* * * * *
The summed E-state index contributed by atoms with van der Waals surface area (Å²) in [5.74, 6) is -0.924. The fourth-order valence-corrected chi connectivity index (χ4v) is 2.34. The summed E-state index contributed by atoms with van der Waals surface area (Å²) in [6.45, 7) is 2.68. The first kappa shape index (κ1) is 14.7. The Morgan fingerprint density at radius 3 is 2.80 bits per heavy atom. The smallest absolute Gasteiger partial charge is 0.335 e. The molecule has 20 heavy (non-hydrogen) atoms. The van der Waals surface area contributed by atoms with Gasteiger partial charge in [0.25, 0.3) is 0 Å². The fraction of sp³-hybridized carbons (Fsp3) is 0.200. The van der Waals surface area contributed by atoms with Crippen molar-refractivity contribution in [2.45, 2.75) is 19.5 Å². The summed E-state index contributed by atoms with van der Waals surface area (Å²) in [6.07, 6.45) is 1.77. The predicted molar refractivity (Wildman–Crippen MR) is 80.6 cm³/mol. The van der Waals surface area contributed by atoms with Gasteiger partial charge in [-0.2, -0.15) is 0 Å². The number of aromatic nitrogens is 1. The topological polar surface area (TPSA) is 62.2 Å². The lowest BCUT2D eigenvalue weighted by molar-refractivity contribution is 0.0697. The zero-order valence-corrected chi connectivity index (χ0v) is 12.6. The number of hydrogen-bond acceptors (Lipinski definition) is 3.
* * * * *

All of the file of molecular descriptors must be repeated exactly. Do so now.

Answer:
The summed E-state index contributed by atoms with van der Waals surface area (Å²) in [5.74, 6) is -0.924. The fourth-order valence-corrected chi connectivity index (χ4v) is 2.34. The summed E-state index contributed by atoms with van der Waals surface area (Å²) in [6.45, 7) is 2.68. The first kappa shape index (κ1) is 14.7. The Morgan fingerprint density at radius 3 is 2.80 bits per heavy atom. The smallest absolute Gasteiger partial charge is 0.335 e. The molecule has 20 heavy (non-hydrogen) atoms. The van der Waals surface area contributed by atoms with Gasteiger partial charge in [0.25, 0.3) is 0 Å². The fraction of sp³-hybridized carbons (Fsp3) is 0.200. The van der Waals surface area contributed by atoms with Crippen molar-refractivity contribution in [2.45, 2.75) is 19.5 Å². The summed E-state index contributed by atoms with van der Waals surface area (Å²) in [6.07, 6.45) is 1.77. The predicted molar refractivity (Wildman–Crippen MR) is 80.6 cm³/mol. The van der Waals surface area contributed by atoms with Gasteiger partial charge in [-0.2, -0.15) is 0 Å². The number of aromatic nitrogens is 1. The topological polar surface area (TPSA) is 62.2 Å². The lowest BCUT2D eigenvalue weighted by molar-refractivity contribution is 0.0697. The zero-order valence-corrected chi connectivity index (χ0v) is 12.6. The number of hydrogen-bond acceptors (Lipinski definition) is 3.